Water and works of art have been near-constant companions for millennia, but that traditional pairing now seems to be generating fresh enthusiasm, says watershape designer/builder Randy Beard, with more and more property owners seeking to make unique statements by putting artworks on display in and around water. He takes a look at this emerging trend here, using a number of his recent projects in southern California to illustrate the point.
This article, originally published in July 2008, has been digitized for all readers. Once you click 'more' on the next screen, you can zoom in on images to study the craftsmanship in detail. [continue]
Untangling Backyard Battles
The couples he works with sometimes bring unresolved design conflicts to the table. Some are minor, observes Scott Cohen, but others can run a project off the rails if the designer isn't prepared to work with both clients and move through the skirmishes in positive ways. [more]
WHAT IS IT?
Video #1: Rain Fall
Through the years, Mike Farley's clients have peppered him with questions about their new watershapes. Now he saves himself a bit of time by referring them to a video resource he's developing to aid not only his own clients, but also anyone else who can use the information.[more]
It's the time of year when expressing gratitude is the order of the day, writes Jim McCloskey. That's why he's taking this opportunity to give thanks and praise to the many watershapers who've helped make our transition from print to digital go so much more smoothly. [more]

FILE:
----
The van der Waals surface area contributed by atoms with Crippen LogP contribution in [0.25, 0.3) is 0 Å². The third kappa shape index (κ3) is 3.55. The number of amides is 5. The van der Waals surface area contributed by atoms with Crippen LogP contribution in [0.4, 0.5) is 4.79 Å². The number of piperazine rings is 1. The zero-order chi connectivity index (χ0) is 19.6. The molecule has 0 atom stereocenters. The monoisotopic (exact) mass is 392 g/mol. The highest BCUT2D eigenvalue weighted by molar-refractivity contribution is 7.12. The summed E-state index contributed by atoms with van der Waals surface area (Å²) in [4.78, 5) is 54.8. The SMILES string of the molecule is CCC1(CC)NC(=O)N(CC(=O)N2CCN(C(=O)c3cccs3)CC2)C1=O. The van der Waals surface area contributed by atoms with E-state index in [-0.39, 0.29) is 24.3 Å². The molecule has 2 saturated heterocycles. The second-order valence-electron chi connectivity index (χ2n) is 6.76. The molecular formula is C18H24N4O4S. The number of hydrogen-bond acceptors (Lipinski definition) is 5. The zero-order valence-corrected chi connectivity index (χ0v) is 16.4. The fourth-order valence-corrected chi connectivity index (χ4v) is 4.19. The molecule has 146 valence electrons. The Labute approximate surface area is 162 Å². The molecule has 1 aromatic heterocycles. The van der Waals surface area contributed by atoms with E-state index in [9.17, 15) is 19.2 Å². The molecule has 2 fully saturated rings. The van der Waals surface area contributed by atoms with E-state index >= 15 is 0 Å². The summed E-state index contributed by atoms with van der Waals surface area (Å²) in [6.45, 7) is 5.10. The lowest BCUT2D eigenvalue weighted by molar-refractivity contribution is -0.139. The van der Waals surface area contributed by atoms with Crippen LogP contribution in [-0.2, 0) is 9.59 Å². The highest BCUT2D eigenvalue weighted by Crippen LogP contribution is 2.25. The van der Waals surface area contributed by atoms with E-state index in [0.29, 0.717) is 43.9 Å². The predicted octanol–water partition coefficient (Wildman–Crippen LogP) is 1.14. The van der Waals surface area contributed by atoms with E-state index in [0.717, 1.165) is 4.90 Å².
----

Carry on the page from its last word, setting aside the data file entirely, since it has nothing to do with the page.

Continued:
Set up properly, a skimmer steadily does its job of removing debris from the water's surface -- a low-key but important role, observes Steve Gutai, who continues his series on basic watershape hydraulics here with a look at the function and proper installation of these devices. [more]
Barcelona's a special place, writes Jim McCloskey, and benefited greatly from the effort that went into preparing the city for the 1992 Olympics. A case in point is the splendid Magic Fountain of Montjuic, a pioneering watershape and a marvel everyone should see. [more]
Finding the Look
Five years ago, David Tisherman answered to a newspaper reporter's question by making a case that watershapes were more about art than the technologies in which she was most interested. Was he correct? [more]
TEST YOUR KNOWLEDGE
Missy Franklin Reveals Which College She Plans to Attend
Many water-related stories have been in the news of late - including reports connected to the three questions below.
1. Seventeen-year-old U.S. Olympic swim star Missy Franklin has announced where she plans to attend college and continue her competitive swimming career. In fact, she sent an official letter of intent to the school. Where did she decide to go?
a. UCLA b. UC Berkeley c. University of Arizona d. University of Colorado.
2. An operator of swimming pools across one European country has prohibited women from shaving in the facilities' showers after other women swimmers complained it made them feel uncomfortable. Which country?
a. Denmark b. France c. The Netherlands d. Sweden.
3. Residents of this national capital have complained about female tourists who wear extremely skimpy swimming attire - including G-string swimsuits - at public pools where children are present. What national capital is it?
a. Riyadh, Saudi Arabia b. Accra, Ghana c. Montevideo, Uruguay d. Windhoek, Namibia.
WaterShapes World (blog)
A news story about a pair of community groups that are raising money to pay for restoration of an iconic Minneapolis fountain recently caught Jim McCloskey's eye -- and leads him to discuss a hopeful trend toward public intervention when municipalities can't seem to get the job done.